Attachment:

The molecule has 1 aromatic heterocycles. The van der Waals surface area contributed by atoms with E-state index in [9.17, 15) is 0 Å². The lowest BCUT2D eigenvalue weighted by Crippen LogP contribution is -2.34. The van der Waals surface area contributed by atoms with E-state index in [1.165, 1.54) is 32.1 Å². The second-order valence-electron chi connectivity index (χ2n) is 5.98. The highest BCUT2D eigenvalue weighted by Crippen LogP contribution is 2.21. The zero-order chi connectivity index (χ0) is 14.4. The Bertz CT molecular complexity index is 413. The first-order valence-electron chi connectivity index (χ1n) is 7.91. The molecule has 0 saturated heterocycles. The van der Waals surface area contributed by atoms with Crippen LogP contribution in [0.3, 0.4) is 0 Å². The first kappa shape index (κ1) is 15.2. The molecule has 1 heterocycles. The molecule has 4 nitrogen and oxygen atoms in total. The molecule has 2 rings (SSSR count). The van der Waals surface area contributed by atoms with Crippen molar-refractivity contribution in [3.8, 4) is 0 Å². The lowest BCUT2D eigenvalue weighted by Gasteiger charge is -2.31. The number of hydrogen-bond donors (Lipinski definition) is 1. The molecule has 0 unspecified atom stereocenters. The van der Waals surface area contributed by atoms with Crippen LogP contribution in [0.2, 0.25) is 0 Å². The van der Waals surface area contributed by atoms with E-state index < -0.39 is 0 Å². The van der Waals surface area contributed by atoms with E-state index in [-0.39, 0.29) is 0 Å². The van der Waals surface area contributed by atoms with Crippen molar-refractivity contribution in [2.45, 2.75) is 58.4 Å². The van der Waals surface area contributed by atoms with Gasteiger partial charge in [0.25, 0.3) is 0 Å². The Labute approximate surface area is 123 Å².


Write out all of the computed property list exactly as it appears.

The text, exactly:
The molecule has 1 aromatic heterocycles. The van der Waals surface area contributed by atoms with E-state index in [9.17, 15) is 0 Å². The lowest BCUT2D eigenvalue weighted by Crippen LogP contribution is -2.34. The van der Waals surface area contributed by atoms with E-state index in [1.165, 1.54) is 32.1 Å². The second-order valence-electron chi connectivity index (χ2n) is 5.98. The highest BCUT2D eigenvalue weighted by Crippen LogP contribution is 2.21. The zero-order chi connectivity index (χ0) is 14.4. The Bertz CT molecular complexity index is 413. The first-order valence-electron chi connectivity index (χ1n) is 7.91. The molecule has 0 saturated heterocycles. The van der Waals surface area contributed by atoms with Crippen LogP contribution in [0.3, 0.4) is 0 Å². The first kappa shape index (κ1) is 15.2. The molecule has 1 heterocycles. The molecule has 4 nitrogen and oxygen atoms in total. The molecule has 2 rings (SSSR count). The van der Waals surface area contributed by atoms with Crippen molar-refractivity contribution in [3.8, 4) is 0 Å². The lowest BCUT2D eigenvalue weighted by Gasteiger charge is -2.31. The number of hydrogen-bond donors (Lipinski definition) is 1. The molecule has 0 unspecified atom stereocenters. The van der Waals surface area contributed by atoms with Crippen LogP contribution in [0.2, 0.25) is 0 Å². The van der Waals surface area contributed by atoms with E-state index < -0.39 is 0 Å². The van der Waals surface area contributed by atoms with E-state index in [-0.39, 0.29) is 0 Å². The van der Waals surface area contributed by atoms with Crippen molar-refractivity contribution in [2.45, 2.75) is 58.4 Å². The van der Waals surface area contributed by atoms with Gasteiger partial charge in [0.25, 0.3) is 0 Å². The Labute approximate surface area is 123 Å².